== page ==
The photographs depicting Accardi at work often show her working on the floor or on a table, but never at an easel; the shapes and signs on her canvases must be able to expand without limits, without spatial constraints, intertwining or moving away freely. This technique is perfectly illustrated by the work, “Integrazione n. 2” dating from the late 1950s, which Dorotheum will present at auction on 24 June. In this piece, a nucleus of energy, generated by a set of separate, but related, elements gives life to mysterious, two-dimensional abstract “writings”, confounding the eye, creating an ambiguity between the plane of the background and the subject itself. Antonio Sanfilippo’s lively gestures, like his wife’s, spring from his detaching from the rigidity of geometric shapes which had characterised his early work. “After passing through a Picassian neo-cubism in the wake of several trips to Paris, Sanfilippo firt turned to Magnelli’s concretism, then to Hartung and Kandinsky. It is through them that he came to develop his particular charming and joyful graphic “sign”, similar to, but distinct from those of Carla Accardi and Capogrossi. Through the development of his “sign” he aligned with Tapié’s art autre, and then (in the mid 1950s) with the art informel movement, and the dominant narrative on the European scene. It was then that Sanfilippo elaborated his most characteristic style, creating works made up of a sort of cloud or galaxy of tiny colourful shapes and symbols. This development brought him his first brush with international fame and his work was presented at numerous exhibitions in Italy and abroad.” (Fabrizio D’Amico)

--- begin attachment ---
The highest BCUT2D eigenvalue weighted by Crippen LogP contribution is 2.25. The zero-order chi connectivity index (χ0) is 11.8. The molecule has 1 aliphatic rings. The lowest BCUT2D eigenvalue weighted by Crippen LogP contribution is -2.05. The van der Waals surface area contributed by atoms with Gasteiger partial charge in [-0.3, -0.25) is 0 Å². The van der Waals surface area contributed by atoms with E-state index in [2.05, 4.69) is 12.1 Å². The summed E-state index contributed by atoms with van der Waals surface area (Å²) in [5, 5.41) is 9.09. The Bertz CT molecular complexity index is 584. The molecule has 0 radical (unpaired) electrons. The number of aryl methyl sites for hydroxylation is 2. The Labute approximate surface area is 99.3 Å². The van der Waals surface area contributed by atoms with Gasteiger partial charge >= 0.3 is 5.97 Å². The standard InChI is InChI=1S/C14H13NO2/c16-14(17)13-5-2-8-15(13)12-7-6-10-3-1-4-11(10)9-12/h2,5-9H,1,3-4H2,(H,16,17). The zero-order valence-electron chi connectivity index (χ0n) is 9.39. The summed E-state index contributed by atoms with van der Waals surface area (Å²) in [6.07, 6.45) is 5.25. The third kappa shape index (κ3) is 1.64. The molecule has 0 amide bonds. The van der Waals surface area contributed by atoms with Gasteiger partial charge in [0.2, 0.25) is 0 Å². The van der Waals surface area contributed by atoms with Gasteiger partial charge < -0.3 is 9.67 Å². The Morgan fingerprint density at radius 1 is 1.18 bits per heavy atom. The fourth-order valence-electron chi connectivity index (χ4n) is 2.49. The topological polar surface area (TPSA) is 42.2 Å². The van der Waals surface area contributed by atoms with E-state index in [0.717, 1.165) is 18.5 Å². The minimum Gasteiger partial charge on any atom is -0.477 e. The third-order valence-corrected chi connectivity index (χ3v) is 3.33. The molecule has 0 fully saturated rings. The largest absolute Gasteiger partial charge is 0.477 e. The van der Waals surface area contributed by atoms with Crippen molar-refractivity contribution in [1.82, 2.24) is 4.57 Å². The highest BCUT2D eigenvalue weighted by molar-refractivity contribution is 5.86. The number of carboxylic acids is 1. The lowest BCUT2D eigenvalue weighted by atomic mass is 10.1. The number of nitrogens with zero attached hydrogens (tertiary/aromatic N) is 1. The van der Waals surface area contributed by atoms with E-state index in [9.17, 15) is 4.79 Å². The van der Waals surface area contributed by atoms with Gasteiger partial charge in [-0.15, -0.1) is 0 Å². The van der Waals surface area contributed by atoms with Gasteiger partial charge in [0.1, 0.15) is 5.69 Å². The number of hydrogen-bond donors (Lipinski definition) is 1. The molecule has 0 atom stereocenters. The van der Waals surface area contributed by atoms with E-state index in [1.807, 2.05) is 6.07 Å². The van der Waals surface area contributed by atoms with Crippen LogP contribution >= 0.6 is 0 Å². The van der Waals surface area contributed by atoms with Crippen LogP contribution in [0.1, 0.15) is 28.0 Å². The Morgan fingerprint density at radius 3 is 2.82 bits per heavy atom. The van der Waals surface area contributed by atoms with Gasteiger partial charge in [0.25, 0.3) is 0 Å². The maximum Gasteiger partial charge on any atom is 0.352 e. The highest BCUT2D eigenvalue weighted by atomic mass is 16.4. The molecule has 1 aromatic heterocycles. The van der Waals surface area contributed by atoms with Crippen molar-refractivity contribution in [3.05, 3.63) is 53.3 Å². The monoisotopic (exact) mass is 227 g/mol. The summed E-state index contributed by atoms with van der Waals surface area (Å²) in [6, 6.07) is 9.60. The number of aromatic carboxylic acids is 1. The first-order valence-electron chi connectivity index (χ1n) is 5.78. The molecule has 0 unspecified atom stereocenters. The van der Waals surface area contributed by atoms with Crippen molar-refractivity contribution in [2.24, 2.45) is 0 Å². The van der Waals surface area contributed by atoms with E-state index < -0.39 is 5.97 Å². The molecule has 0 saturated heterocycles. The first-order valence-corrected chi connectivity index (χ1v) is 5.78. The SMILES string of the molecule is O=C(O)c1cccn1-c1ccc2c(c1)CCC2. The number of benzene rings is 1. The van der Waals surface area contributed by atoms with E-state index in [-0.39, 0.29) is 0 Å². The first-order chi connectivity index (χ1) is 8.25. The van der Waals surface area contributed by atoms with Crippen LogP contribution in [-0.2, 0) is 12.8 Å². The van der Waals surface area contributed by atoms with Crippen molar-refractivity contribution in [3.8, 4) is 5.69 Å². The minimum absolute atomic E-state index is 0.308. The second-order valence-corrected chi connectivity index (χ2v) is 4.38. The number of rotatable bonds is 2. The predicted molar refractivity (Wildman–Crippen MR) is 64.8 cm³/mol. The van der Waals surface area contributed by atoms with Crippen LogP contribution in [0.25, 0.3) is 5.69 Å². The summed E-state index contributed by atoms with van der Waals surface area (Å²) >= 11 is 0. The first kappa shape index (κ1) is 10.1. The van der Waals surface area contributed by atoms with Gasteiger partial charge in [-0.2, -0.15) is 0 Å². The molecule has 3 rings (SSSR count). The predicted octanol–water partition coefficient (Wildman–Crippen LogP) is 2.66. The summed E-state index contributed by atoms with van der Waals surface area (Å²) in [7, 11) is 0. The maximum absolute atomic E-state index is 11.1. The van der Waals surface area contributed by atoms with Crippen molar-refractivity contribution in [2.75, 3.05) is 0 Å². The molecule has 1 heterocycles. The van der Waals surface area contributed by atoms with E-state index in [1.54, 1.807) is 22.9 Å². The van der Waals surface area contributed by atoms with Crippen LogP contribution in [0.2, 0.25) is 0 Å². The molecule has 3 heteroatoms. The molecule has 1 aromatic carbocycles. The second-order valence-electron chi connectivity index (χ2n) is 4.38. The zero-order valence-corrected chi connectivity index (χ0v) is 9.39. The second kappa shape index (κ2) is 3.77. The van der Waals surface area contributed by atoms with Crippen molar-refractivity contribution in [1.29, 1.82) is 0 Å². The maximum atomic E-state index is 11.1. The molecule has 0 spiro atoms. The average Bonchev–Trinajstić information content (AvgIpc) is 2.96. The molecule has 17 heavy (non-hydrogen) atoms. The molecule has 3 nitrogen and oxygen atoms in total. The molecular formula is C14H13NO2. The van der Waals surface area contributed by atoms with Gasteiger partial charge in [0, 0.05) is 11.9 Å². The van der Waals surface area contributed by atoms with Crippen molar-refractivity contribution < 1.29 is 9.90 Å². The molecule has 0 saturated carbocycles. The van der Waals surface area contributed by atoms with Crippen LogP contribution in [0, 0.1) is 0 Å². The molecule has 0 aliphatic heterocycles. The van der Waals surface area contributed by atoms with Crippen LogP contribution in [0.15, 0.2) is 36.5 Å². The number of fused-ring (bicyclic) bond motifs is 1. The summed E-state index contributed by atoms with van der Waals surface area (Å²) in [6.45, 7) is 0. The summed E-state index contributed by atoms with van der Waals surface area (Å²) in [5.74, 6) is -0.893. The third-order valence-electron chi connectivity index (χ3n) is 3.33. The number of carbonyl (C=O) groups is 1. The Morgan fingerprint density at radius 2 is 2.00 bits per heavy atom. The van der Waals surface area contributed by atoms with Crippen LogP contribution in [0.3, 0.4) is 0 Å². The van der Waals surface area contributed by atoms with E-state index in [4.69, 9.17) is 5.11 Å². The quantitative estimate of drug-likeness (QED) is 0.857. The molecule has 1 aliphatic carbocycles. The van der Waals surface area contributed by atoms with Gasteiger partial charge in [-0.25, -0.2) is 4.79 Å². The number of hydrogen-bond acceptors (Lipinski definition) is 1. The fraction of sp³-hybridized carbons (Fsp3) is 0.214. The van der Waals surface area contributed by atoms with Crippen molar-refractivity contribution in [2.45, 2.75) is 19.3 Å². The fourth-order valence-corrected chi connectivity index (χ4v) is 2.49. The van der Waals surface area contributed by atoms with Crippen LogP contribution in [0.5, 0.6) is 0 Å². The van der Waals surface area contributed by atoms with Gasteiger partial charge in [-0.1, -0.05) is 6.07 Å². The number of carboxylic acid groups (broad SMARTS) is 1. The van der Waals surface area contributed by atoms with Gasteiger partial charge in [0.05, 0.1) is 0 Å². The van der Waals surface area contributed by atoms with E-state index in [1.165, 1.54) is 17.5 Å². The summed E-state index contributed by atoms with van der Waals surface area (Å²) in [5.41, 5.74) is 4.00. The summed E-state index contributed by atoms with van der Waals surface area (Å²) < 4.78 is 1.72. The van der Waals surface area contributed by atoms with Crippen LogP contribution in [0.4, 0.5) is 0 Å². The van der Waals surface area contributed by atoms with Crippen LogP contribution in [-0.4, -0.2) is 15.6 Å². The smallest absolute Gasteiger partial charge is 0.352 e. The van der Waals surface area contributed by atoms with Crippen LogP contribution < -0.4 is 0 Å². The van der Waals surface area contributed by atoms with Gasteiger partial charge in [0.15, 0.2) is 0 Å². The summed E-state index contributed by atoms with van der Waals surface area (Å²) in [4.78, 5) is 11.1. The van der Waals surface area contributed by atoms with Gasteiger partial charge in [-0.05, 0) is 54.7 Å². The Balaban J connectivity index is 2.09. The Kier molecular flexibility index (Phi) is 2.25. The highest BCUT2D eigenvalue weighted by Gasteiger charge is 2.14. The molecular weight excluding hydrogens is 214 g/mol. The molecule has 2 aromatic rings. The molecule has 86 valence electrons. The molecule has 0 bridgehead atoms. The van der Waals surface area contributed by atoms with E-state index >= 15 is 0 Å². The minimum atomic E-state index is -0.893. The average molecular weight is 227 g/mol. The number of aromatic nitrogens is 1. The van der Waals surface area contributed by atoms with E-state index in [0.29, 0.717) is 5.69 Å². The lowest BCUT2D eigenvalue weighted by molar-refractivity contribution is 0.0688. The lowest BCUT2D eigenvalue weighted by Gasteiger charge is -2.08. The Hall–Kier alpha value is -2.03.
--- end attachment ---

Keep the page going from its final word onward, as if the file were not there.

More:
a breakthrough in maturity